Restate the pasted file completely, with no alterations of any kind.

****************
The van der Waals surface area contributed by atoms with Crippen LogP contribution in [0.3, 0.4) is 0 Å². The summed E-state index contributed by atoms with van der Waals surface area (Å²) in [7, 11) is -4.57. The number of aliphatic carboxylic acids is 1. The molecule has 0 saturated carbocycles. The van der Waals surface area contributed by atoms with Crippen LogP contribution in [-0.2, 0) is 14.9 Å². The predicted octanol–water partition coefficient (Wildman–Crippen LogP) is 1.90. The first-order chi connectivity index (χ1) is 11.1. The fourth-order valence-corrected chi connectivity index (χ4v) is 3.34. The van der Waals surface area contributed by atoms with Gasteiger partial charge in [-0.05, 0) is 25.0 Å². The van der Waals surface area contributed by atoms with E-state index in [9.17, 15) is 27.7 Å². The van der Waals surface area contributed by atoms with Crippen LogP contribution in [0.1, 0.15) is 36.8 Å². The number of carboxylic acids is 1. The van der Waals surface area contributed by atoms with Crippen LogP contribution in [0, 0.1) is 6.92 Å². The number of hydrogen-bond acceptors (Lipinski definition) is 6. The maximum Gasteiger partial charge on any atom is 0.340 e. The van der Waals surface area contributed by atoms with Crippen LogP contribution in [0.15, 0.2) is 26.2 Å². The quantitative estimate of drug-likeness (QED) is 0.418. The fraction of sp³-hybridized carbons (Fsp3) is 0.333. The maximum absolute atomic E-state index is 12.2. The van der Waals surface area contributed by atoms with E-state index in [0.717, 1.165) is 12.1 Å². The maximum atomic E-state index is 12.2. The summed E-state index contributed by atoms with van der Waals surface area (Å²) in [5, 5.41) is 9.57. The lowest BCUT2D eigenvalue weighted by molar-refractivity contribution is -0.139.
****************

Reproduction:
The van der Waals surface area contributed by atoms with Crippen LogP contribution in [0.3, 0.4) is 0 Å². The summed E-state index contributed by atoms with van der Waals surface area (Å²) in [7, 11) is -4.57. The number of aliphatic carboxylic acids is 1. The molecule has 0 saturated carbocycles. The van der Waals surface area contributed by atoms with Crippen LogP contribution in [-0.2, 0) is 14.9 Å². The predicted octanol–water partition coefficient (Wildman–Crippen LogP) is 1.90. The first-order chi connectivity index (χ1) is 11.1. The fourth-order valence-corrected chi connectivity index (χ4v) is 3.34. The van der Waals surface area contributed by atoms with Gasteiger partial charge in [-0.05, 0) is 25.0 Å². The van der Waals surface area contributed by atoms with E-state index in [9.17, 15) is 27.7 Å². The van der Waals surface area contributed by atoms with Crippen LogP contribution in [0.1, 0.15) is 36.8 Å². The number of carboxylic acids is 1. The van der Waals surface area contributed by atoms with Crippen LogP contribution in [0, 0.1) is 6.92 Å². The number of hydrogen-bond acceptors (Lipinski definition) is 6. The maximum Gasteiger partial charge on any atom is 0.340 e. The van der Waals surface area contributed by atoms with Crippen LogP contribution in [0.15, 0.2) is 26.2 Å². The quantitative estimate of drug-likeness (QED) is 0.418. The fraction of sp³-hybridized carbons (Fsp3) is 0.333. The maximum absolute atomic E-state index is 12.2. The van der Waals surface area contributed by atoms with E-state index in [0.717, 1.165) is 12.1 Å². The maximum atomic E-state index is 12.2. The summed E-state index contributed by atoms with van der Waals surface area (Å²) in [5, 5.41) is 9.57. The lowest BCUT2D eigenvalue weighted by molar-refractivity contribution is -0.139.